Judith Skillman

by Best Poem

Don’t Lecture Me Augustine

About plums stolen after dark
from the rich who sleep well
in soft beds of history.
I wanted to die young
but it’s too late for that.
I wanted to steal
with the laughter
of getting away with it.
Instead the stiffness
of age stole me away
from myself, and now
those green, hard fruit,
the ones brought down
by their predisposition
for sunlight, water—
lie sour as a crone’s breast
beside the dumpster
waiting for the man’s hands
to cut their downed branches
into lengths
and tie them up with twine.
Don’t presume sin lies
in the province
of men alone. Women
also want more
than their share of pleasure.
When they take it is without
the wineskin or the rites
passed down father to son.
It is from women who wear
the name Puta like a badge,
and the men who give them
whatever sweets their body
still craves, those men
pretend the body
is a temple where alms are given
regardless of celebration.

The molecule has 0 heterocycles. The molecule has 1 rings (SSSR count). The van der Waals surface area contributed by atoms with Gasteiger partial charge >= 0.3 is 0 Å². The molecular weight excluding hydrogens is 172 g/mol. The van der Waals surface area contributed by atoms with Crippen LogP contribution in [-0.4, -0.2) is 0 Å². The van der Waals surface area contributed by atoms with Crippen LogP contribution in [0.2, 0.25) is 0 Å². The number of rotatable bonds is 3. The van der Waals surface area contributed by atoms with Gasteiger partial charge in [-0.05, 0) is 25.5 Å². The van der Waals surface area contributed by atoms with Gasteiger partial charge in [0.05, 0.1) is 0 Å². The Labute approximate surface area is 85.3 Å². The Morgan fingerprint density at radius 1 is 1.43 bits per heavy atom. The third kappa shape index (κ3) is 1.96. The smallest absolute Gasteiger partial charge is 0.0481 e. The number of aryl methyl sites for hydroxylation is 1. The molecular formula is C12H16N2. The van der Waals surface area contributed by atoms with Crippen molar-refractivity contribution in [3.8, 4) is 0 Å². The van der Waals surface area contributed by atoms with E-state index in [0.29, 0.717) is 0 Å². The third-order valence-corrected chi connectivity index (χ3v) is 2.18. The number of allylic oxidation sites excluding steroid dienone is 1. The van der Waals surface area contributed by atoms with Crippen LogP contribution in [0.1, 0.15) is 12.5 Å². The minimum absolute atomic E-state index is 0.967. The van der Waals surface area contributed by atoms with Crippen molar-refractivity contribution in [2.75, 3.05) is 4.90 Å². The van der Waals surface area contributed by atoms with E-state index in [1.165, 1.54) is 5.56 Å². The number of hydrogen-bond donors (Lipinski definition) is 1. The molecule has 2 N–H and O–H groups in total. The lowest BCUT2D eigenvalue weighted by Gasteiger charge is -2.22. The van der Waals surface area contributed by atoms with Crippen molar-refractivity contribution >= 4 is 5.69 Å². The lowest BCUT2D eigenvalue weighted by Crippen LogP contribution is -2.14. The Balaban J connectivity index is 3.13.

Judith Skillman’s eleventh collection of poems is “Prisoner of the Swifts” Ahadada Books (ahadadabooks.com). Her current manuscript “The Never” was a finalist for the FIELD/Oberlin Press Award in 2009. “Heat Lightning: New and Selected Poems 1986 – 2006“ was published by Silverfish Review Press, Eugene, Oregon, 2006. The recipient of an award from the Academy of American Poets for her book “Storm” (Blue Begonia Press, 1998), Skillman’s work has appeared in Poetry, FIELD, The Southern Review, The Iowa Review, Midwest Quarterly Review, Seneca Review, and numerous other journals and anthologies. Please see www.judithskillman.com for more information.

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